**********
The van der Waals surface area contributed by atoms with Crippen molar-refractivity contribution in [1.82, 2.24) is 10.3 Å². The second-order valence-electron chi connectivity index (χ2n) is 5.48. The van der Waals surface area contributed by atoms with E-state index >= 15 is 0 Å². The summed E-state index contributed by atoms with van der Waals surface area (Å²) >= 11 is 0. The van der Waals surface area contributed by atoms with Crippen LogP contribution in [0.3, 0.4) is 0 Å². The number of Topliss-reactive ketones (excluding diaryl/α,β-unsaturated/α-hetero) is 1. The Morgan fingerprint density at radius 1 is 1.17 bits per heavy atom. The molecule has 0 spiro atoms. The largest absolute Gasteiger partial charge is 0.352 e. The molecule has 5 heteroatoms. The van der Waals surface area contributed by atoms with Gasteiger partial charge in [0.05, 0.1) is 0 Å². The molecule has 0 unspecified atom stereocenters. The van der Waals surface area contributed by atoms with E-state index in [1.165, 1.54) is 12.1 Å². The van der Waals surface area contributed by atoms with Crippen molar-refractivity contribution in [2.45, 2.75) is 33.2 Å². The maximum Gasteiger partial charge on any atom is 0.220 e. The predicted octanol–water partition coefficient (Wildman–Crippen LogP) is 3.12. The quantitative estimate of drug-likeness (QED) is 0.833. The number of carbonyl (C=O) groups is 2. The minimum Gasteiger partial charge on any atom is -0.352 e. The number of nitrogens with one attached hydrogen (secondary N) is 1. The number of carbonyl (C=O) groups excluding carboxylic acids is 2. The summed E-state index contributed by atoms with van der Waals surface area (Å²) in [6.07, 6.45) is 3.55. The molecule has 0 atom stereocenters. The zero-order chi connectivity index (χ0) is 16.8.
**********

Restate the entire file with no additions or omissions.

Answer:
The van der Waals surface area contributed by atoms with Crippen molar-refractivity contribution in [1.82, 2.24) is 10.3 Å². The second-order valence-electron chi connectivity index (χ2n) is 5.48. The van der Waals surface area contributed by atoms with E-state index >= 15 is 0 Å². The summed E-state index contributed by atoms with van der Waals surface area (Å²) >= 11 is 0. The van der Waals surface area contributed by atoms with Crippen LogP contribution in [0.3, 0.4) is 0 Å². The number of Topliss-reactive ketones (excluding diaryl/α,β-unsaturated/α-hetero) is 1. The Morgan fingerprint density at radius 1 is 1.17 bits per heavy atom. The molecule has 0 spiro atoms. The largest absolute Gasteiger partial charge is 0.352 e. The molecule has 5 heteroatoms. The van der Waals surface area contributed by atoms with Gasteiger partial charge in [0.05, 0.1) is 0 Å². The molecule has 0 unspecified atom stereocenters. The van der Waals surface area contributed by atoms with E-state index in [1.165, 1.54) is 12.1 Å². The van der Waals surface area contributed by atoms with Crippen molar-refractivity contribution in [2.45, 2.75) is 33.2 Å². The maximum Gasteiger partial charge on any atom is 0.220 e. The predicted octanol–water partition coefficient (Wildman–Crippen LogP) is 3.12. The quantitative estimate of drug-likeness (QED) is 0.833. The number of carbonyl (C=O) groups is 2. The minimum Gasteiger partial charge on any atom is -0.352 e. The number of nitrogens with one attached hydrogen (secondary N) is 1. The number of carbonyl (C=O) groups excluding carboxylic acids is 2. The summed E-state index contributed by atoms with van der Waals surface area (Å²) in [6.07, 6.45) is 3.55. The molecule has 0 atom stereocenters. The zero-order chi connectivity index (χ0) is 16.8.